After being caught up in an accidental collision with Gabriele Tarquini in Race 1, the signs were somewhat ominous in Vila Real. Monteiro therefore entered the final day of the WTCR Race of Portugal weekend merely dreaming of the impossible rather than considering a win to be a realistic possibility. But in a complete reversal of fortune, Monteiro and KCMG team-mate Attila Tassi were the drivers to watch in Second Qualifying with Monteiro just missing out on the DHL Pole Position to his younger colleague in a hugely tense and dramatic session.
Then after finishing Race 2 in P10, Monteiro capitalised on the technical glitch that hit Tassi’s Honda early in Race 3 to take a lead he wouldn’t lose, roared and clapped all the way to the flag by the thousands of Portuguese fans.
“It’s been emotional,” said Monteiro, who arrived in Vila Real boosted by his class victory in the ADAC TOTAL 24h-Rennen on the Nürburgring Nordschleife two weeks previously. “The pressure, the demand from the fans, from everybody, from myself as well because I was putting a lot of pressure on myself… I wanted to do something good, but you never know what is possible.
“If you look back a few months we’ve been going through hell, the last few races have been so hard that a lot of people have been starting to question our capacities for doing the job, and even questioning my capacities. Internally we never really accepted those criticisms and we kept fighting and working.
“Then if you look even further back to the accident and all the long recovery, the treatment and the operations and stuff it looks almost like a movie with the perfect script and the perfect ending, Hollywood style. I’m just over the moon. It’s such an important chapter in my life. I went through hell and now I’m coming back to heaven really and enjoying every moment that I can.”
With a first FIA World Touring Car win since Hungary in 2017 secured, it’s only natural that Monteiro wants the success to continue. “This refuels the ignition,” he says. “If I wanted to give up, I would have done it already. I’ve had so many opportunities to stop and focus on other things, but I love racing so much. This ignites even more my will, my motivation, my everything. I want more, I really want more. This is fantastic, this is great, but I really want more. But I am realistic. I know it’s not going to be like this every time but at least I could prove to everybody that KCMG and Honda can do it, we can do it, but we want more.”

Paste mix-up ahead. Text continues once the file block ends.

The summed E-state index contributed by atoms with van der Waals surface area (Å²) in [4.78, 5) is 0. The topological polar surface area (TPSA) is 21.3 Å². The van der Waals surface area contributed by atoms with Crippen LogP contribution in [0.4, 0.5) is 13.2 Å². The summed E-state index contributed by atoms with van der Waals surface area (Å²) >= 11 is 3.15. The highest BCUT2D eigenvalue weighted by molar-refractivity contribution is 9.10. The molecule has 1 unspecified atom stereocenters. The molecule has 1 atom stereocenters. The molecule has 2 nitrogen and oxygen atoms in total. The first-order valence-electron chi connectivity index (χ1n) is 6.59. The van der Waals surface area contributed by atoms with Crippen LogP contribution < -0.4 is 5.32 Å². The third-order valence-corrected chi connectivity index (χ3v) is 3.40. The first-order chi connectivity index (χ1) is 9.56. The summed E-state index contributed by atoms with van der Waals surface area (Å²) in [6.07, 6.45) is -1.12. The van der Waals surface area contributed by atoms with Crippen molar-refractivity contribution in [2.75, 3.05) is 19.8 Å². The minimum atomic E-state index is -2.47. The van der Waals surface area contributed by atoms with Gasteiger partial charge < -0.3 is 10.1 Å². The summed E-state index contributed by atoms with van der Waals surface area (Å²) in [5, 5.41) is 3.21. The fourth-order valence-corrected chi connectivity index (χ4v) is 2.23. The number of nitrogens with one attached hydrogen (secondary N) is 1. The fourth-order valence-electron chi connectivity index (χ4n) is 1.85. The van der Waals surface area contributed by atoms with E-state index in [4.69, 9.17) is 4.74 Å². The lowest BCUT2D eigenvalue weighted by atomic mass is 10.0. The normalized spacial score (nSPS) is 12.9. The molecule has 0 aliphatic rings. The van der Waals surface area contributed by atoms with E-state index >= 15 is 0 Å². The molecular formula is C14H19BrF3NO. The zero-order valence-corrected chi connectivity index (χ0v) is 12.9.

“One of the most amazing things the accident taught me is to know myself better, to know my strengths and my weakness and to use them. To look at the world in a little bit of a different way, taking advantage of all the small things we take for granted and how lucky we are to be doing this amazing job. Yes, it’s tough, yes, it’s frustrating but we are living an amazing dream. I am so grateful for being alive, being in one piece, being able to come back but being able to come back at a good level, wow!
“I do have a break now, but we have a lot to analyse. Even though we have a two-and-half-month break [before the Asia races] we’re going to test, we’re going to analyse what went good in Vila Real, what we did differently and how. We still have four race weekends to go [this season] and we want to take advantage of that.”
The season-deciding WTCR / OSCARO races:
Rounds 19-21: WTCR Race of China, Ningbo (13-15 September)
Rounds 22-24: WTCR Race of Japan, Suzuka (25-27 October)
Rounds 25-27: WTCR Race of Macau, Circuito da Guia (14-17 November)
Rounds 28-30: WTCR Race of Malaysia, Sepang (12-15 Decembe